Choosing your mortgage
One of the biggest purchases you ever make in your life will be your home. As well, one of the biggest debts you will ever have in your life will be your mortgage. Given this fact, it makes sense to be sure you understand the financial implications of any mortgage you chose. It’s your life and you get to chose how much mortgage debt you want and how you are going to pay it off, just make sure you really understand the financial implications of the choices you make.
I’m not sure as many people would chose to buy the most expensive house they could afford and use the longest amortization period available to them, if they really understood just how much more money they stood to lose in interest payments.
One of the main reasons my wife and I were able to retire early was that we got a smaller mortgage then we could afford and we paid this mortgage off extremely fast. Because of this we saved hundreds of thousands of dollars in interest payments. Let me illustrate.
Let’s assume that based on your income you are able to afford monthly mortgage payments of roughly $2,500 a month. Given these monthly mortgage payments, let’s assume you would be able to buy a $400,000 home using a 20 year amortization period or a $600,000 home using a 40 year amortization period. Let’s see what the total cost of these two options works out to be if we assume a fixed rate mortgage of 4%. The results of this analysis are illustrated in the table below.
|Mortgage Amount||Amortization Period||Monthly Payments||Total Principle Paid||Total Interest Paid||Total Cost|
Even though the monthly payments of both options work out to be roughly equivalent (approximately $2,500 per month), the total cost of the $600,000 home with the 40 year amortization period is a staggering $1.2 million and ends up costing $620,000 more than the $580,000 total cost for the $400,000 home with the 20 year amortization period. The $600,000 home does not, therefore, cost $200,000 more than the $400,000 home. It costs over $600,000 more!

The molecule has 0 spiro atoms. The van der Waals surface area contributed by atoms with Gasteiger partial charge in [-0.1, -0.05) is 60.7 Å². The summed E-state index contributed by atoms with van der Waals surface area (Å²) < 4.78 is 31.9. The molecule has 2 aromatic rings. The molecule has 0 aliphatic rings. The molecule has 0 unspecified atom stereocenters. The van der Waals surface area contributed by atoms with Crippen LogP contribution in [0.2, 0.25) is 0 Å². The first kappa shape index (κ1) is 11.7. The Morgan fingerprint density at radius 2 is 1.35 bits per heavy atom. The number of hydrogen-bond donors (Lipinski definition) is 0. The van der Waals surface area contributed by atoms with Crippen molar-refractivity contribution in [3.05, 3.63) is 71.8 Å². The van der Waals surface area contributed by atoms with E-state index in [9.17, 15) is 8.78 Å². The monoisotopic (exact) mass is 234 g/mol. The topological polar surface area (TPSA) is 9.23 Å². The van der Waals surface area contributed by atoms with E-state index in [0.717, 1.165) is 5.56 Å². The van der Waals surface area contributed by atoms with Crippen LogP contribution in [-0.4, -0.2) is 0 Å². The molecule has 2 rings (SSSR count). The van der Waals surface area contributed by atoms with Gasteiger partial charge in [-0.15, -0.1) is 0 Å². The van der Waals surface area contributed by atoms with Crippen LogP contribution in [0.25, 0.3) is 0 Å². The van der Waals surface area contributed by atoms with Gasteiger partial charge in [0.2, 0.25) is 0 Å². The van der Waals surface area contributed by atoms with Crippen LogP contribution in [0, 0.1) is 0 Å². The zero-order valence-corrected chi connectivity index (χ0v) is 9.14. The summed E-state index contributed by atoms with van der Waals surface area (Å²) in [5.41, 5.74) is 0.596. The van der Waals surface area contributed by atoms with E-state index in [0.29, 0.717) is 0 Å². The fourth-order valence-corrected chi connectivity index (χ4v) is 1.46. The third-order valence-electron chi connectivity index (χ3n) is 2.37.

Making your mortgage tax deductible
One of the other major things my wife and I did that probably resulted in over a hundred thousands dollars in extra savings over the years is we made our mortgage interest tax-deductible. If you live in the US, you are already eligible to claim your mortgage interest as a tax deductible expense (under certain situations and up to certain limits), however, if you live in Canada, you need a little financial acumen to achieve this feat.
Nonetheless, if you are a Canadian in a 40% tax bracket, imagine the financial benefit of being able to get 40% of your mortgage interest payments back as a tax refund. At the same time, imagine the benefit of having an investment portfolio that generates another stream of income for you that gets taxed at less than half your marginal tax bracket. Picturing these two things gives you some sort of idea of how much potential savings we are talking about. I go over this strategy in my book and plan to blog about it here in future posts.